While she noted that many elements apart from introversion and extroversion define this, she advised introverts to speak up early in meetings. By going into the meeting with a specific point to raise or question to ask, the more withdrawn team members can exert their influence earlier. She cited research that said the early points raised in a meeting are often the ‘anchoring’ ones and shape the discussion. By pushing themselves, she added, introverts can begin to change the narrative and make their voice heard. She advised extroverts to ‘curb their enthusiasm’ a little bit, speaking up less frequently at meetings when possible. 

Ideas can thrive if we think, pair and share

Introverts, Susan explained, tend to prefer thinking about their ideas in private before sharing them with a group. By contrast, extroverts are more comfortable speaking out and making their thoughts known on a subject. She cited the ‘Think, Pair, Share’ method as a way for leaders to bring their teams’ ideas together.

The method involves inviting people to think about a task or problem individually, after which they are paired to share their ideas. This one-on-one safe space, she said, results in greater participation across the board in teams.  

Leaders can try a variety of other techniques to increase idea generation in teams, she said, including inviting one person to play devil’s advocate and act as the dissenting voice and brainwriting, whereby ideas are written down individually before being shared out by the facilitator.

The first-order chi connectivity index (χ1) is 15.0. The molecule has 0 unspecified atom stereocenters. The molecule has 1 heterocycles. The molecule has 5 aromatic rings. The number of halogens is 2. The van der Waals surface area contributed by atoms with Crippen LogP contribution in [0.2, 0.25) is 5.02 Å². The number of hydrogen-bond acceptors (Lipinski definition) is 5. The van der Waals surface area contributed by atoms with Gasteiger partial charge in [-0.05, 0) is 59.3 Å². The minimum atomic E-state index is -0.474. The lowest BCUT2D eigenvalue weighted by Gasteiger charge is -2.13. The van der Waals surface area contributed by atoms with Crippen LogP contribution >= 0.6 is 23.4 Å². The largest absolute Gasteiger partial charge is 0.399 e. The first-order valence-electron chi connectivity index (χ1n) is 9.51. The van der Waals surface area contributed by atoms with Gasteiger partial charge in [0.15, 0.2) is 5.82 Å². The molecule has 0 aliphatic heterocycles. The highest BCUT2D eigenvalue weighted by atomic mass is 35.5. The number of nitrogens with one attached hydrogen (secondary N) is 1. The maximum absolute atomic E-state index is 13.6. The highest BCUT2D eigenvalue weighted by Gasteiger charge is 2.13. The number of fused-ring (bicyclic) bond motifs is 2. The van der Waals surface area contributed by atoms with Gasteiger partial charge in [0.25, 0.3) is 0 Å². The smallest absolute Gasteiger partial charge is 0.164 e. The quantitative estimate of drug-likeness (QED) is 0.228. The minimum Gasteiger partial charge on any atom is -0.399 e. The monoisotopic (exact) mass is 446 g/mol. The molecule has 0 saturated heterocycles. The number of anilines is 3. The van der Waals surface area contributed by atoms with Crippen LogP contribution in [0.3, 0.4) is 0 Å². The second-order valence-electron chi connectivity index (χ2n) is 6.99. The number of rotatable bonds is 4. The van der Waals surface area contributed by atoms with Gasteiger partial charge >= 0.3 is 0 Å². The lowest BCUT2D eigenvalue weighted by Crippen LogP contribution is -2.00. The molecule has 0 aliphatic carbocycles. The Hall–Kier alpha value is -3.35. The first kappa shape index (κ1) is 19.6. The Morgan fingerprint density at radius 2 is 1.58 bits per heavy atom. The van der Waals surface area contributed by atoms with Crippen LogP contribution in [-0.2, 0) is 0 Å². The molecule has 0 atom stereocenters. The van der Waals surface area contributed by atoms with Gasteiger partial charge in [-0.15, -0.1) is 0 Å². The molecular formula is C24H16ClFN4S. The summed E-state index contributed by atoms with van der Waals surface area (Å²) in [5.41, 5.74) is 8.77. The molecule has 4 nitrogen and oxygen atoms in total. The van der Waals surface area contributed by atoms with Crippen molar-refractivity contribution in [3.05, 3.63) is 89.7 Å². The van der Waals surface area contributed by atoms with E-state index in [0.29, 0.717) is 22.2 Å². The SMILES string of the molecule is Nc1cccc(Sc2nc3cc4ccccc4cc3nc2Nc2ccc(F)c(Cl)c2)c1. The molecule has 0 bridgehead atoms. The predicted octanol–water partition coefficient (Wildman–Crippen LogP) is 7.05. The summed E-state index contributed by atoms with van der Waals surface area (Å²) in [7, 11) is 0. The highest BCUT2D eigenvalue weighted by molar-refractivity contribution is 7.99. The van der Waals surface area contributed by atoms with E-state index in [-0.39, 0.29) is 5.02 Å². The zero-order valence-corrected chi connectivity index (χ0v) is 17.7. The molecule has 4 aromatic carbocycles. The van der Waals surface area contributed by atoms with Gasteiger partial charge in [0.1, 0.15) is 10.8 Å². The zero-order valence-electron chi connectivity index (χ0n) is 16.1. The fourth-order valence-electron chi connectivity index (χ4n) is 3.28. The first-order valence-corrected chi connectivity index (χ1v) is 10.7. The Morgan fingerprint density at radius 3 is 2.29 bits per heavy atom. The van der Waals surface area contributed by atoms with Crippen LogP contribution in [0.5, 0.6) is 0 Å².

The pain of independence

One of the major challenges facing the more reserved personality types, Susan said, is the conformity problem. Studies on the brain have demonstrated that when we position ourselves as the voice of dissension on a topic in a group setting, our fear centre is activated. Rather than stick to our guns, there is a natural human tendency to go along with the crowd.  

She called this common phenomenon the ‘pain of independence’ and pointed to it as a trend that can be counterproductive for leaders and their teams. Regardless of where people lie on the introversion-extroversion spectrum, she said, this pain of independence can be detrimental to innovation and creative collaborations. 

Hidden leaders are all around us